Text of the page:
When Mwai Kibaki was sworn in as President of Kenya for the first term on December 30, 2002, East Africa’s largest economy was facing myriad problems mainly stemming from years of mismanagement and corruption under the Moi administration.
President Daniel arap Moi had ruled the country from 1978 to 2002. From 4.5 per cent in 2001, economic growth had slowed down to 0.6 per cent when he handed over power to his successor in December 2002.
In his inauguration speech, President Kibaki prioritised the economy as the focus of his tenure which comes to an end in the next two months.
The President, in the 2002 speech singled out unemployment, declining school enrolment and deterioration of the education sector, lack of access to basic and affordable health services, dilapidated roads and other infrastructure network and growing insecurity.
According to the Kenya National Bureau of Statistics data, by the end of the President Kibaki’s first term in office, infrastructure plans were being implemented, students in public primary schools had started learning free of charge, the number of public universities was increasing and economic growth had shot up to 7.1 per cent.
In 2008, the economy suffered one of its major setbacks following post-election violence that engulfed the country after the disputed General Election and this has remained a stain on the president’s legacy.
The mayhem resulted in formation of the Grand Coalition Government during his second term.
During the past five years, many of the infrastructure projects which were started during the President’s first term were completed and the long-term ones started.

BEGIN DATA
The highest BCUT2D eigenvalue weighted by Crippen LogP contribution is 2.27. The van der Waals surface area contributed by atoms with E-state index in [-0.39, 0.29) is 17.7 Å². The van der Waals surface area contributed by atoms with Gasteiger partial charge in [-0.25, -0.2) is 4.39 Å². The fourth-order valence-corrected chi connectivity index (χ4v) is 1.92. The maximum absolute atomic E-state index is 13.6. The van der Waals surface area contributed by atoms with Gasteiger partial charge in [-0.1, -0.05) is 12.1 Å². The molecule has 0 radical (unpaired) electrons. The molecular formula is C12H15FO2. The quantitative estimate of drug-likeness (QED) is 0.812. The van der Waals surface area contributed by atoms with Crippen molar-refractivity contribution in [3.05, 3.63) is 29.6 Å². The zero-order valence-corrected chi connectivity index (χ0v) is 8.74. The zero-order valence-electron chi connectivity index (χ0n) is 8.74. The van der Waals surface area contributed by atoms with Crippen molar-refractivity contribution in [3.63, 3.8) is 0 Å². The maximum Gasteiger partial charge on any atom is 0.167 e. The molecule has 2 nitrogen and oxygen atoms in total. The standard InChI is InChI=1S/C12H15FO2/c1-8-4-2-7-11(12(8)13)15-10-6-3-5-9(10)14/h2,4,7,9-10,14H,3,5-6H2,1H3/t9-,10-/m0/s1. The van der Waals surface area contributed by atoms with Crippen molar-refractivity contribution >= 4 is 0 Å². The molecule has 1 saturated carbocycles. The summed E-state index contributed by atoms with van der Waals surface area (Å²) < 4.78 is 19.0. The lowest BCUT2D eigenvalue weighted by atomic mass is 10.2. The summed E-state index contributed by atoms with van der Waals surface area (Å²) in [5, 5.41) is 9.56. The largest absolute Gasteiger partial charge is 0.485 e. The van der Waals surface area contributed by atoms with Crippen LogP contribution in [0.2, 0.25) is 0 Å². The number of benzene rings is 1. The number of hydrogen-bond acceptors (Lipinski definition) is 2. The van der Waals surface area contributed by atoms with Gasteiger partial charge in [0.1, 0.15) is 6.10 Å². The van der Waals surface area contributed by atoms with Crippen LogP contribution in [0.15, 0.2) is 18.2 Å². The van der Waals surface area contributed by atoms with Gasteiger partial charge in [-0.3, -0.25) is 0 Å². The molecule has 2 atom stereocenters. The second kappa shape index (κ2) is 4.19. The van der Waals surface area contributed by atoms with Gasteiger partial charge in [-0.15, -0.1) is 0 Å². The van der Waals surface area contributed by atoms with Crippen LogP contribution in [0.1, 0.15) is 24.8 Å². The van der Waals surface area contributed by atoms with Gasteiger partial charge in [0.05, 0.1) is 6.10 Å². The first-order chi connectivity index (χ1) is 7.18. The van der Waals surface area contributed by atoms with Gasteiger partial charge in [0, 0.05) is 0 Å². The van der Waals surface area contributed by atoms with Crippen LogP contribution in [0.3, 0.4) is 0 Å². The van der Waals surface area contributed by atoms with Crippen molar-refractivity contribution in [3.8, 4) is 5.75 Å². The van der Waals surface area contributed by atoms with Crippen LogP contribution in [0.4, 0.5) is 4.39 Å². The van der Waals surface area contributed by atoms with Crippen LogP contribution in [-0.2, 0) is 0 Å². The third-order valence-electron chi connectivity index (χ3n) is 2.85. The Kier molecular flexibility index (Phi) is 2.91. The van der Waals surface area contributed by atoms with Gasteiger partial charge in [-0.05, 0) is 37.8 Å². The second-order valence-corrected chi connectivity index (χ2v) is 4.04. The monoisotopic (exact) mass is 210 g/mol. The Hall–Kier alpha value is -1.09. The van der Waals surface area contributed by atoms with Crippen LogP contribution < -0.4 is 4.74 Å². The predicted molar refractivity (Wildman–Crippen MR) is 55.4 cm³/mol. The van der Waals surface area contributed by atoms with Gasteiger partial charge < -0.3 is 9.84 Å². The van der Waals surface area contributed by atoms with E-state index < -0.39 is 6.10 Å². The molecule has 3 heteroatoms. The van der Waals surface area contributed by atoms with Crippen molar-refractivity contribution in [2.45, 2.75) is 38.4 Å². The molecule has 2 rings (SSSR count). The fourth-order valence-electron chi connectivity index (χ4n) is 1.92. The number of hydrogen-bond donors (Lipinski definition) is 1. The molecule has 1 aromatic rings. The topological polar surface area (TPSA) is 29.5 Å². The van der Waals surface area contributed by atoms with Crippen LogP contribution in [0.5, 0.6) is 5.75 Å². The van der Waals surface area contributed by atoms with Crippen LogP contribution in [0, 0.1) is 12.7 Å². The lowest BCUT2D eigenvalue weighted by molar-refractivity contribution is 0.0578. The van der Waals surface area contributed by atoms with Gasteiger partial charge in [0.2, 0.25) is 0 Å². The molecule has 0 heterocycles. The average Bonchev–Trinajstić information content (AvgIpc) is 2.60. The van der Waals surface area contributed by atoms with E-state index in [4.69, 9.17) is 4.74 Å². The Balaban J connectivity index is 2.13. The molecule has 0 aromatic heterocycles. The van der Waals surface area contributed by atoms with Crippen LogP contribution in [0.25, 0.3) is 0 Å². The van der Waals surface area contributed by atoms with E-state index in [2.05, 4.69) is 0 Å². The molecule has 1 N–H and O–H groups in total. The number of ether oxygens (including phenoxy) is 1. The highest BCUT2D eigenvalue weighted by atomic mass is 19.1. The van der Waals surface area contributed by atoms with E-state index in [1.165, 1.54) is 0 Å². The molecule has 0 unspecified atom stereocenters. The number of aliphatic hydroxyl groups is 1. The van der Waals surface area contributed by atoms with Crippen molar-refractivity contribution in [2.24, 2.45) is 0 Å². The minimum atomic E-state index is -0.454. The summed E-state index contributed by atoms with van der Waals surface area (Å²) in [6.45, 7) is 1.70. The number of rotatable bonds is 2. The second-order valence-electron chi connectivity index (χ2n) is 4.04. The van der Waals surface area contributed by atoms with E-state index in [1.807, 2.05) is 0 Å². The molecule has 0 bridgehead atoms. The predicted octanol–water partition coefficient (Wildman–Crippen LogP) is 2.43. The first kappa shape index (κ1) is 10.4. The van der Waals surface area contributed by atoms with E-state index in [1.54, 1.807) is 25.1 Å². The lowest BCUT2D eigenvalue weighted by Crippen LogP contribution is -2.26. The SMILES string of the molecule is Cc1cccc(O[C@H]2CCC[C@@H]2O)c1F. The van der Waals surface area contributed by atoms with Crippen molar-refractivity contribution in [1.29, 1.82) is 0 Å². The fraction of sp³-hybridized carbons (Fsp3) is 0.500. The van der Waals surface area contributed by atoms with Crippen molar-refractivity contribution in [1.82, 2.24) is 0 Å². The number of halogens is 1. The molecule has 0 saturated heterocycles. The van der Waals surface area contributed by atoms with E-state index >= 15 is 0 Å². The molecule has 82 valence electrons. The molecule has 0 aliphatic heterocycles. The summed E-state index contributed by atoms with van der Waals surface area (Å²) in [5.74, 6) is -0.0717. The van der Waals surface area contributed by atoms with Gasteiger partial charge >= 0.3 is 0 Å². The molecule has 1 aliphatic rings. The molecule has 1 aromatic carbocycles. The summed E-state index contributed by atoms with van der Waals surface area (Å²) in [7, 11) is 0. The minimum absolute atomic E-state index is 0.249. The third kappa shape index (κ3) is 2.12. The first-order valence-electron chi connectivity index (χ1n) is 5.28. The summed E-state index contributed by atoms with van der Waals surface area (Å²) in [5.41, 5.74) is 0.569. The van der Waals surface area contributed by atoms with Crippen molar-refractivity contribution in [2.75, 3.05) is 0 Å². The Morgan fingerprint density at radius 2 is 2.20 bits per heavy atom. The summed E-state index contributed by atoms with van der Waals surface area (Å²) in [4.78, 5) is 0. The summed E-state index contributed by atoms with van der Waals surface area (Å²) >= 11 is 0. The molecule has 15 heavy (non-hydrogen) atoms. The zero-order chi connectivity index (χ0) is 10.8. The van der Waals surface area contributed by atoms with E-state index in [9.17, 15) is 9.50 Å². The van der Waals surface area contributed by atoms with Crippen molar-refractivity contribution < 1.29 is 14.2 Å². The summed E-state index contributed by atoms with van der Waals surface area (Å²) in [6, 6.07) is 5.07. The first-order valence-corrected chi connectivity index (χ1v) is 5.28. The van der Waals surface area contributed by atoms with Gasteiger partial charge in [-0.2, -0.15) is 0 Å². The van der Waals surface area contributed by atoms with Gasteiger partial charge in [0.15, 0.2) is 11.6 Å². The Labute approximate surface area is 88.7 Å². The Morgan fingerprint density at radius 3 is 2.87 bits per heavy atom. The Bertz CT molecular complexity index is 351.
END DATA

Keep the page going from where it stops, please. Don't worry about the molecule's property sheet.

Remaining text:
As President Kibaki’s tenure comes to a close, the Business Daily highlights the performance various sectors of the economy during his tenure in office which comes to an end after the next General Election scheduled for March 4.
The implementation of the Constitution started after its promulgation on August 27 2010, which set off a series of reforms which shifted power to a number of independent institutions including the Judiciary, Independent Electoral and Boundaries Commission, County Transition Authority, National Police Service and the National Land Commission.
October 2006: Vision 2030 launched
The Vision 2030 economic blueprint, which replaced the Economic Recovery Strategy for Wealth and Employment Creation in 2007, seeks to transform Kenya into a newly industrialised, middle-income nation that provides a high quality of life to its citizens by 2030.
The Vision’s first pillar seeks to ensure that Kenya achieves and sustains an average economic growth of more than 10 per cent per annum over a 25-year period.
The second pillar seeks to build a just and cohesive society while the third pillar aims at producing a democratic political system that nurtures issue-based politics, the rule of law, and protects all individual rights and freedom.
Information communication technology
About 30 million Kenyans are using mobile phones and more than 14 million had access to the Internet as at the end of last year from less than three million mobile phone subscribers and 250,000 who had access to the Internet in 2003.
The country had 81 radio and 19 television stations at the end of last year.
The government launched Konza technopolis city project to create a hub of technology innovation in Africa. This is one of Vision 2030 projects.
HIV and Aids transmission rates have declined. About 500,000 patients are on anti-retroviral drugs compared to 10,000 10 years ago. More than 20 million mosquito nets have been distributed reducing the spread of malaria endemic over the past seven years.
Energy and electricity
Electricity connections increased to 2.11 million connections last year from 686,195 in 2003. In 2002 there were 10 energy centres in the country and these have been increased to 15 including Lodwar, Garissa and Marsabit.